For our part, we will be doing more outreach. We need to be reaching out to journalists in order to shape the narrative about Haiti - not whether there is hope for Haiti, but on how to harness its potential. We also want to collect more Haitian perspectives on Haitian development challenges, something we would like to see more often on the website.
Clearly, Haiti is not the same as it was five years ago. What was once an orphaned West African country, isolated by history, instability, and racism is increasingly integrating with the other countries of the Western Hemisphere. Cuba, Brazil, Chile, Argentina, Venezuela, and even the Dominican Republic are working closely with Haiti now. Canada and the United States have productive relationships with the Haitian government. The regional organizations - World Bank, Inter American Development Bank, the Caribbean Community (CARICOM), and the Organization of American States (OAS) are investing significantly in Haiti. Bill Clinton and Paul Farmer are keeping the pressure on the international community to not forget about Haiti as has happened so many times in the past. The government is slowly getting better at governing, having demonstrated that it has the will to provide essential services, even though it lacks capacity. Capacity can be fixed more readily than indifference. The Diaspora is more empowered than it has been in years. Investors are cautiously optimistic that Haiti is a place where they can do business. While there is much more work to do, infrastructure is getting better.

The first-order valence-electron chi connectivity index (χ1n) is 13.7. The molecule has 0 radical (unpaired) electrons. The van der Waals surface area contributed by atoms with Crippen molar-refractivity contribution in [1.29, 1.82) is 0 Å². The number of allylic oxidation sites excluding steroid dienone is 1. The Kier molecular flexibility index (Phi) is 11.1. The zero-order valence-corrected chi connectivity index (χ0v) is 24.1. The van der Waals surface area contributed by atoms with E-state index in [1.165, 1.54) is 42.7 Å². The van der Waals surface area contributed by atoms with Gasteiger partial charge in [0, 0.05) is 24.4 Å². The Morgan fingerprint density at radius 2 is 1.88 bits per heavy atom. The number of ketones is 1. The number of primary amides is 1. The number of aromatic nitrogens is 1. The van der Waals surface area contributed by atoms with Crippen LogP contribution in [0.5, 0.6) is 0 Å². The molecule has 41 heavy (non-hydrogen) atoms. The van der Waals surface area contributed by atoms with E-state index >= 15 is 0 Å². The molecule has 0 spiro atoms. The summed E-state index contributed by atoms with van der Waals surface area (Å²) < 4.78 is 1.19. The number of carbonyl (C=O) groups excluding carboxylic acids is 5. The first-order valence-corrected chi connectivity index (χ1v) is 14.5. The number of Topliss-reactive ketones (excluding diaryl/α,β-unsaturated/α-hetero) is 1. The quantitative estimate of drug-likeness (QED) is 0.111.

While many of the pieces are coming together for Haiti, enormous challenges still demand the full attention of the government, civil society, and the international community. Nothing short of a nationwide, coordinated effort will halt deforestation, let alone reverse it. If deforestation is not addressed, agriculture, livelihoods, nutrition, health, and vulnerability to natural disasters will be further impacted.
Agriculture must become a viable livelihood again. The government needs to play a leadership role in the education and health sectors, which are provided by a large patchwork of non governmental, faith based groups, and local groups. There is also a strong need for legal reform - when Haiti's laws protect the poor and vulnerable, and not just the privileged and powerful, when the rights of women and children are considered as important as those of men, then we will now Haiti is maturing as a democracy.
Some things will always be the same in Haiti, though. The music is great, the art is the best in the Western Hemisphere, the stars above the countryside are brighter than you can imagine. Next time I go, I'll stop in Port au Prince for one night - exactly long enough to see RAM and spend a night at the Hotel Oloffson with the other eccentrics. Then off to the countryside, where life is lived on the streets, where the rum and the jokes flow. Where everyone knows each other, life is the same day after day, and people take care of each other. If you need me, I'll be out hiking around the countryside, coming back to some goat stew and some klerin (I like mine with herbs), and then to the Vodoun peristyle at night, celebrating that lifeline to Africa that is in all of us, even if we may have forgotten about it.
We appreciate all the feedback and encouragement that you've given us throughout the years. And it is still welcome! We hope you've enjoyed reading the blogs for the last five years, and hope that you will still be reading five years from now.